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Lebanon scores high marks on coronavirus front

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Beirut (AFP)

Even as it scrambles to avoid economic collapse, Lebanon has recorded some of the lowest infection and mortality rates in the Middle East since the start of the coronavirus pandemic.

The health ministry has warned it is too early to cry victory, but a three-month lockdown is gradually being lifted.

- Low infection -

The first confirmed case was reported on February 21 among a group who flew in from a pilgrimage in hard-hit Iran.

Projections on the spread of the pandemic in a country that only had 128 beds available for coronavirus patients were bleak, with forecasts putting the death toll in the hundreds.

By June 3, however, the country of six million had only recorded 1,256 cases of COVID-19 and 27 deaths.

Lebanon's deaths per million are among the lowest in the region -- along with others including Jordan and Tunisia -- and far below those of Iran, Turkey, Israel and several Gulf states.

"If we compare our infection rate per million inhabitants and our mortality rate, we are faring much better than countries around us," Souha Kanj, head of the infectious diseases department at the American University of Beirut, told AFP.

While some cases have gone unreported and the scale of testing remains limited, health experts agree that major outbreaks could not have gone unnoticed.

Most new infections were reported among Lebanese recently repatriated on special flights and the authorities have only recorded two deaths over the past month.

- Government response -

Lebanon was faster than most other countries to decide on a lockdown. By the end of February, schools were closed, and the airport and most bars and restaurants soon follow suit.

"We had some good preparation already in place at the beginning," Firass Abiad, who heads the Rafik Hariri Hospital, the main public health facility in Beirut, told AFP.

Tests were quickly set up at the airport and a tracing unit at the health ministry was rapidly created to monitor and contain the virus.

At the peak of the restrictions, a nighttime curfew starting at 7:00 pm was slapped on the country and daytime traffic allowed only under conditions with an alternate license plate policy.

Wearing a mask was made compulsory on the street, fines were handed down to businesses that did not enforce social distancing and driving was banned altogether on Sundays.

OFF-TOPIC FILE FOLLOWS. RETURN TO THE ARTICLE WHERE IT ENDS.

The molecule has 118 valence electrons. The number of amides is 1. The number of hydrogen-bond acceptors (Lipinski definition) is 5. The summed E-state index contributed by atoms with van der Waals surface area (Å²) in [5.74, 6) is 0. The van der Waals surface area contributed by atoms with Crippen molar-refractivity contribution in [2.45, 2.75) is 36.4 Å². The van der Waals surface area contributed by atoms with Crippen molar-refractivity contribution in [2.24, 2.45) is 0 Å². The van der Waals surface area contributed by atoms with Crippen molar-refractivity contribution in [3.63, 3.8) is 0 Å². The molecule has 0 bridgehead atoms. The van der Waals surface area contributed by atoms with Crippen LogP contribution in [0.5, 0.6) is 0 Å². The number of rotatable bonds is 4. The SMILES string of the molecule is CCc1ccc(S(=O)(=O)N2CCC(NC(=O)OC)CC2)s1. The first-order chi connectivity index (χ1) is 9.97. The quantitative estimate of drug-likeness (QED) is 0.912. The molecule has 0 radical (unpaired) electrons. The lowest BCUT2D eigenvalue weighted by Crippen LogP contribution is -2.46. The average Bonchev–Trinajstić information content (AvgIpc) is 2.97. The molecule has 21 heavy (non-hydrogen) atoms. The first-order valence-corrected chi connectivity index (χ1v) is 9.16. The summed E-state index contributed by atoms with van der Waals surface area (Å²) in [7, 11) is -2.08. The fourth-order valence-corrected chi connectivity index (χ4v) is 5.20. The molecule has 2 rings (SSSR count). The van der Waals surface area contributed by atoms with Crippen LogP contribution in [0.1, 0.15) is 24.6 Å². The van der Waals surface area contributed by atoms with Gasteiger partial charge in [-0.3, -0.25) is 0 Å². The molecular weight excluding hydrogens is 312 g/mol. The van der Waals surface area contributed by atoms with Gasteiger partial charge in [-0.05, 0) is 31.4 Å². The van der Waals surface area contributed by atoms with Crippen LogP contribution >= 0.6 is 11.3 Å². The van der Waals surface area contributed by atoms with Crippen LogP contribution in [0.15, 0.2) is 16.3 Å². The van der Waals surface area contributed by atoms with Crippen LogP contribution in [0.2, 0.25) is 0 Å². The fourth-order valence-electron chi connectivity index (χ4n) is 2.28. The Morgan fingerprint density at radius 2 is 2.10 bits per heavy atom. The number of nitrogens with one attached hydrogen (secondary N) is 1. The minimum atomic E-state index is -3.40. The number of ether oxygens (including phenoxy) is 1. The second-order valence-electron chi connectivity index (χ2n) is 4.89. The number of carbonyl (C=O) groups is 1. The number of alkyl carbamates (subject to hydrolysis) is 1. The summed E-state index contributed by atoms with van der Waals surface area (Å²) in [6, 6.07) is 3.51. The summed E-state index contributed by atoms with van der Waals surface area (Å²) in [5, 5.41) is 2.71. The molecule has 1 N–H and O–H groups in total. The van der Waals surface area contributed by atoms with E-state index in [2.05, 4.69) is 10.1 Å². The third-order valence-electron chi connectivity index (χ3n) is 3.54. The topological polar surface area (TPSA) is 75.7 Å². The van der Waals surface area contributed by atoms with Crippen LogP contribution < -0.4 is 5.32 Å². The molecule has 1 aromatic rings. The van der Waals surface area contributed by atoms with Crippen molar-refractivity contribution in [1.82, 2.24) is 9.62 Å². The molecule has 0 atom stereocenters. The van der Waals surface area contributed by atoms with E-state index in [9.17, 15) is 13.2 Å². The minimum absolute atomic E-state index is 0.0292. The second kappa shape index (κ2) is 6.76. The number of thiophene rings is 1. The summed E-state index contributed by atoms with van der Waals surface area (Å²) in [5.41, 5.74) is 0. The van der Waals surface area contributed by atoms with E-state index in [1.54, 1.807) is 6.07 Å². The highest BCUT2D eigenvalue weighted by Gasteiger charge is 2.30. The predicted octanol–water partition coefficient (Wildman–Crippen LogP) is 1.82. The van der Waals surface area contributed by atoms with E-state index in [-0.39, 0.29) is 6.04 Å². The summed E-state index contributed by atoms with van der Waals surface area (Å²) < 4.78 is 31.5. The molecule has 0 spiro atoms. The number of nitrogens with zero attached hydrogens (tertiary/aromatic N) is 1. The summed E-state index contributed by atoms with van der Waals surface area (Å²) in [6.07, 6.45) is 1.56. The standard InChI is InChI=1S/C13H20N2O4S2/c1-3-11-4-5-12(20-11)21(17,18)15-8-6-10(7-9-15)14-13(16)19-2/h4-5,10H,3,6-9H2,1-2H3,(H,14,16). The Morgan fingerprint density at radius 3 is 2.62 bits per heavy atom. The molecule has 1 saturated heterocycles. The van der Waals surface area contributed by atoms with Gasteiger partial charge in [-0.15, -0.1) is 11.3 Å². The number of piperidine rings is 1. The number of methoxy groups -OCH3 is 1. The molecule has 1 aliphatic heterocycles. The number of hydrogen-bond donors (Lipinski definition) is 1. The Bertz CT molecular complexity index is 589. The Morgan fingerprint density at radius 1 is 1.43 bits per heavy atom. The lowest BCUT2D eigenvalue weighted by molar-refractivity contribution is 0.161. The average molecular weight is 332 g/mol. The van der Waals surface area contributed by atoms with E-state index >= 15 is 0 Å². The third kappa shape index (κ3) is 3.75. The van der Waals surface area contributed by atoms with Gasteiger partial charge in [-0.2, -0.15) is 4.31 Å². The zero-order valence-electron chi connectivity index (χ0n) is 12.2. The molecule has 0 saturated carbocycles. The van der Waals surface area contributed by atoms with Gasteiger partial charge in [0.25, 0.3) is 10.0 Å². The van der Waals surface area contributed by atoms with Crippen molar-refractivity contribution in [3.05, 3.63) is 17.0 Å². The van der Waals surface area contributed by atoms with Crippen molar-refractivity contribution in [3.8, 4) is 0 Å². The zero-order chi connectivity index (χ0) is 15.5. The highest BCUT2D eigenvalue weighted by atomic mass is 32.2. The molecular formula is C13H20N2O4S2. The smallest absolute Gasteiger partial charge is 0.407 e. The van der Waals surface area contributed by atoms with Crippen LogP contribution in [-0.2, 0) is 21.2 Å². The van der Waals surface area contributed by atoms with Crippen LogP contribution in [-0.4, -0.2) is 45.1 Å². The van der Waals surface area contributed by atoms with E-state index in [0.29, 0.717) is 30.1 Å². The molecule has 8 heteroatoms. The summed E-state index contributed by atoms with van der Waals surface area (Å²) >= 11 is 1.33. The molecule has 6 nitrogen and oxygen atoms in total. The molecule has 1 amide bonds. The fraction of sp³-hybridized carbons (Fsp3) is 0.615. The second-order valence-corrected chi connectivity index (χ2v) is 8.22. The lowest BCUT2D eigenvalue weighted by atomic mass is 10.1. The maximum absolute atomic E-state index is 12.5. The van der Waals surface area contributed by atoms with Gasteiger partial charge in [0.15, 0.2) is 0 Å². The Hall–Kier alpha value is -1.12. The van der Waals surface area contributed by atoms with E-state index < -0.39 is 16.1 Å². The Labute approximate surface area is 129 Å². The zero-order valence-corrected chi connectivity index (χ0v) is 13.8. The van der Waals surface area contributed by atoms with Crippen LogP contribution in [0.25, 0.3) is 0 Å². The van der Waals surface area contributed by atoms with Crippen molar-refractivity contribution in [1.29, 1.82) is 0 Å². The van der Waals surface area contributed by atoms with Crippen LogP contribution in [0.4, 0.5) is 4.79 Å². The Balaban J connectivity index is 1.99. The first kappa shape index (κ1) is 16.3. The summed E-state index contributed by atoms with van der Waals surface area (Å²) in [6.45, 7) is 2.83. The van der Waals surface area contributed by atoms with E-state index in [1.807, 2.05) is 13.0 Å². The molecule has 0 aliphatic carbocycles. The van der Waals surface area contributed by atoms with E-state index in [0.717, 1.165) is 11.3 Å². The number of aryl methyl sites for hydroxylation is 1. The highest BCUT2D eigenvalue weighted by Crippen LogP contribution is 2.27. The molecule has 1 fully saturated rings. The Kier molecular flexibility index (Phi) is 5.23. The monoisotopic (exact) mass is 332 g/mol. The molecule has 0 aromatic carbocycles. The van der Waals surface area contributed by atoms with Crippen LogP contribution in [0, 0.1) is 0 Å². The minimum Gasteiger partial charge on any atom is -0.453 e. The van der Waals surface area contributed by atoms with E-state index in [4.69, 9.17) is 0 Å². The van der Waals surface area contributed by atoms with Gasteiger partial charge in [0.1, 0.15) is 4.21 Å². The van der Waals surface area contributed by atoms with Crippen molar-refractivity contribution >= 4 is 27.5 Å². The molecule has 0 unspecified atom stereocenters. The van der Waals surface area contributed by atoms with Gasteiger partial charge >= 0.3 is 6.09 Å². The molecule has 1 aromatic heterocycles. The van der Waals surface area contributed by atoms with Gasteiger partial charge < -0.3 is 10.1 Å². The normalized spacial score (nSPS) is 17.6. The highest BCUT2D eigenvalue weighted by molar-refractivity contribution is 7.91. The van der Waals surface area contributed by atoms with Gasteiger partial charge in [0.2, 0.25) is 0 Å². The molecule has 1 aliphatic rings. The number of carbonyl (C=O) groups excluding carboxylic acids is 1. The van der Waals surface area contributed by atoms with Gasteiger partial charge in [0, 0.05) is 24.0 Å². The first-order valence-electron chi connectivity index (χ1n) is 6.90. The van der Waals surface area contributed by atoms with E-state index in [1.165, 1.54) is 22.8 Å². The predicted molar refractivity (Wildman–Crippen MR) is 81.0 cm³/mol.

With encouraging figures on the containment of coronavirus, deconfinement measures are now well under way and the airport is scheduled to reopen within weeks.

- Only in Lebanon? -

According to Kanj, some other factors may also explain Lebanon's performance in combatting Covid-19.

She highlighted the effectiveness of an awareness campaign launched in Lebanon at the very onset of the pandemic.

The numbers of infectious diseases specialists per inhabitant and critical care doctors are high in Lebanon, a country that has long had some of the region's best health facilities, Kanj said.

There has been some suggestion that genetic factors may make some people more or less prone to infection in different parts of the world, although that remains to be scientifically established.

Paradoxically, the Lebanese people's extremely low expectations of effective government action in the midst of an economic collapse played a positive role.

"People wanted even to take the extra safety measures... We didn't have to do a lot to convince them to stay at home. That the people overreacted to a certain extent was good," the hospital's Abiad said.

Also, said Kanj, "we don't have public transport. This time it played to our benefit."

In an interview with AFP on Monday, Health Minister Hamad Hassan -- who has generally been given high marks for his handling of the crisis -- warned that the battle was not quite over yet.

"I think the worst-case scenario has passed and is behind us, but at the same time we need to stay alert," he said.

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